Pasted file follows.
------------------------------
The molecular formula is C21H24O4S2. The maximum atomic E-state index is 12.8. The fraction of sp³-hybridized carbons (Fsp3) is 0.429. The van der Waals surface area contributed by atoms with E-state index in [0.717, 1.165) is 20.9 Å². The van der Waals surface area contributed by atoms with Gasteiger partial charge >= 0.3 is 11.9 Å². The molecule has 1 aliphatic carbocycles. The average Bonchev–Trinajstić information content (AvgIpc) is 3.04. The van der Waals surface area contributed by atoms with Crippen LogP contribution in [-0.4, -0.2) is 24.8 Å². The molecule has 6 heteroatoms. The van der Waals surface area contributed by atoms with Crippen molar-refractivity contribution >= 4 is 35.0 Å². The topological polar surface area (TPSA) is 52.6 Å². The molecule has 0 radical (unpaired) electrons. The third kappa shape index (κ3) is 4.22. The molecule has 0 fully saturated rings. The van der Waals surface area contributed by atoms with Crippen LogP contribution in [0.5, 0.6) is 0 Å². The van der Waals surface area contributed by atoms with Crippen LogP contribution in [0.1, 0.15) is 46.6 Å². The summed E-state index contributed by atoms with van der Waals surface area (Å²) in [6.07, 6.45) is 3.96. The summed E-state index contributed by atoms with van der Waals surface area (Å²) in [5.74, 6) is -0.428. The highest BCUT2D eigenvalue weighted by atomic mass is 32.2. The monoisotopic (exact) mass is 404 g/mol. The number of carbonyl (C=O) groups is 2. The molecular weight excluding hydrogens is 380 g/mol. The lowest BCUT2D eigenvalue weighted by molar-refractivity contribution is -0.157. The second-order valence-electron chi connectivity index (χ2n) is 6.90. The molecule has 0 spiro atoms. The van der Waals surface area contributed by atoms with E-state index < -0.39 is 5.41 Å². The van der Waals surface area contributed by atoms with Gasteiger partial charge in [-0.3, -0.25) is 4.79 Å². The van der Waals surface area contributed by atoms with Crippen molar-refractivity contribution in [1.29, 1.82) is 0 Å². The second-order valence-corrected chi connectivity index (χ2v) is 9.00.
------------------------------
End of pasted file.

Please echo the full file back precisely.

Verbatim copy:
The molecular formula is C21H24O4S2. The maximum atomic E-state index is 12.8. The fraction of sp³-hybridized carbons (Fsp3) is 0.429. The van der Waals surface area contributed by atoms with E-state index in [0.717, 1.165) is 20.9 Å². The van der Waals surface area contributed by atoms with Gasteiger partial charge >= 0.3 is 11.9 Å². The molecule has 1 aliphatic carbocycles. The average Bonchev–Trinajstić information content (AvgIpc) is 3.04. The van der Waals surface area contributed by atoms with Crippen LogP contribution in [-0.4, -0.2) is 24.8 Å². The molecule has 6 heteroatoms. The van der Waals surface area contributed by atoms with Crippen molar-refractivity contribution >= 4 is 35.0 Å². The topological polar surface area (TPSA) is 52.6 Å². The molecule has 0 radical (unpaired) electrons. The third kappa shape index (κ3) is 4.22. The molecule has 0 fully saturated rings. The van der Waals surface area contributed by atoms with Crippen LogP contribution in [0.5, 0.6) is 0 Å². The van der Waals surface area contributed by atoms with Crippen LogP contribution in [0.1, 0.15) is 46.6 Å². The summed E-state index contributed by atoms with van der Waals surface area (Å²) in [6.07, 6.45) is 3.96. The summed E-state index contributed by atoms with van der Waals surface area (Å²) in [5.74, 6) is -0.428. The highest BCUT2D eigenvalue weighted by atomic mass is 32.2. The monoisotopic (exact) mass is 404 g/mol. The number of carbonyl (C=O) groups is 2. The molecular weight excluding hydrogens is 380 g/mol. The lowest BCUT2D eigenvalue weighted by molar-refractivity contribution is -0.157. The second-order valence-electron chi connectivity index (χ2n) is 6.90. The molecule has 0 spiro atoms. The van der Waals surface area contributed by atoms with E-state index < -0.39 is 5.41 Å². The van der Waals surface area contributed by atoms with Gasteiger partial charge in [-0.3, -0.25) is 4.79 Å². The van der Waals surface area contributed by atoms with Crippen molar-refractivity contribution in [1.29, 1.82) is 0 Å². The second-order valence-corrected chi connectivity index (χ2v) is 9.00.